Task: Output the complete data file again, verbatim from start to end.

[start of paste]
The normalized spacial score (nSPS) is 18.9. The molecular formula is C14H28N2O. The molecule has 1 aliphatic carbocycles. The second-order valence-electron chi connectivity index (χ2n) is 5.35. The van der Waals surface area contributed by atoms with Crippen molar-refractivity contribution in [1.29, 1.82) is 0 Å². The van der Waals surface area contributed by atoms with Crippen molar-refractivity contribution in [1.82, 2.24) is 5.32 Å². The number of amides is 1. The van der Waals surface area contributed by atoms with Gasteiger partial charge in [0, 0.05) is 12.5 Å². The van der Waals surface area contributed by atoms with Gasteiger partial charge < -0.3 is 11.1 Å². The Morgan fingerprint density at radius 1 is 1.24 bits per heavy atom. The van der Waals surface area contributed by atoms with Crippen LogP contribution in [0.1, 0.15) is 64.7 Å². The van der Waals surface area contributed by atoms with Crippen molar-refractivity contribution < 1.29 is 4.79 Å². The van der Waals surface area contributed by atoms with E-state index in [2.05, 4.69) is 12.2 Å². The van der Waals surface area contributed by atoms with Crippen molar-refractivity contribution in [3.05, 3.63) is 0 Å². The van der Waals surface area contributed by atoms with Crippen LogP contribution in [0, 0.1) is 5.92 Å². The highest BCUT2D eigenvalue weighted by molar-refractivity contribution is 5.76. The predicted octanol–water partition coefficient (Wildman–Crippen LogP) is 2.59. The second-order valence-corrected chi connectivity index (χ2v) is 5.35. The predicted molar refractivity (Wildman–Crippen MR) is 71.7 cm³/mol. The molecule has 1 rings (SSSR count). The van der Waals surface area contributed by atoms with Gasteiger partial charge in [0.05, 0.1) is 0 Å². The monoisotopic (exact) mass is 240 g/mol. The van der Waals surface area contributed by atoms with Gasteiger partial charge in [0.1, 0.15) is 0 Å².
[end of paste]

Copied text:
The normalized spacial score (nSPS) is 18.9. The molecular formula is C14H28N2O. The molecule has 1 aliphatic carbocycles. The second-order valence-electron chi connectivity index (χ2n) is 5.35. The van der Waals surface area contributed by atoms with Crippen molar-refractivity contribution in [1.29, 1.82) is 0 Å². The van der Waals surface area contributed by atoms with Crippen molar-refractivity contribution in [1.82, 2.24) is 5.32 Å². The number of amides is 1. The van der Waals surface area contributed by atoms with Gasteiger partial charge in [0, 0.05) is 12.5 Å². The van der Waals surface area contributed by atoms with Gasteiger partial charge < -0.3 is 11.1 Å². The Morgan fingerprint density at radius 1 is 1.24 bits per heavy atom. The van der Waals surface area contributed by atoms with Crippen LogP contribution in [0.1, 0.15) is 64.7 Å². The van der Waals surface area contributed by atoms with Crippen molar-refractivity contribution < 1.29 is 4.79 Å². The van der Waals surface area contributed by atoms with E-state index in [2.05, 4.69) is 12.2 Å². The van der Waals surface area contributed by atoms with Crippen molar-refractivity contribution in [3.05, 3.63) is 0 Å². The van der Waals surface area contributed by atoms with Crippen LogP contribution in [0, 0.1) is 5.92 Å². The highest BCUT2D eigenvalue weighted by molar-refractivity contribution is 5.76. The predicted octanol–water partition coefficient (Wildman–Crippen LogP) is 2.59. The second-order valence-corrected chi connectivity index (χ2v) is 5.35. The predicted molar refractivity (Wildman–Crippen MR) is 71.7 cm³/mol. The molecule has 1 rings (SSSR count). The van der Waals surface area contributed by atoms with Gasteiger partial charge in [0.05, 0.1) is 0 Å². The monoisotopic (exact) mass is 240 g/mol. The van der Waals surface area contributed by atoms with Gasteiger partial charge in [0.1, 0.15) is 0 Å².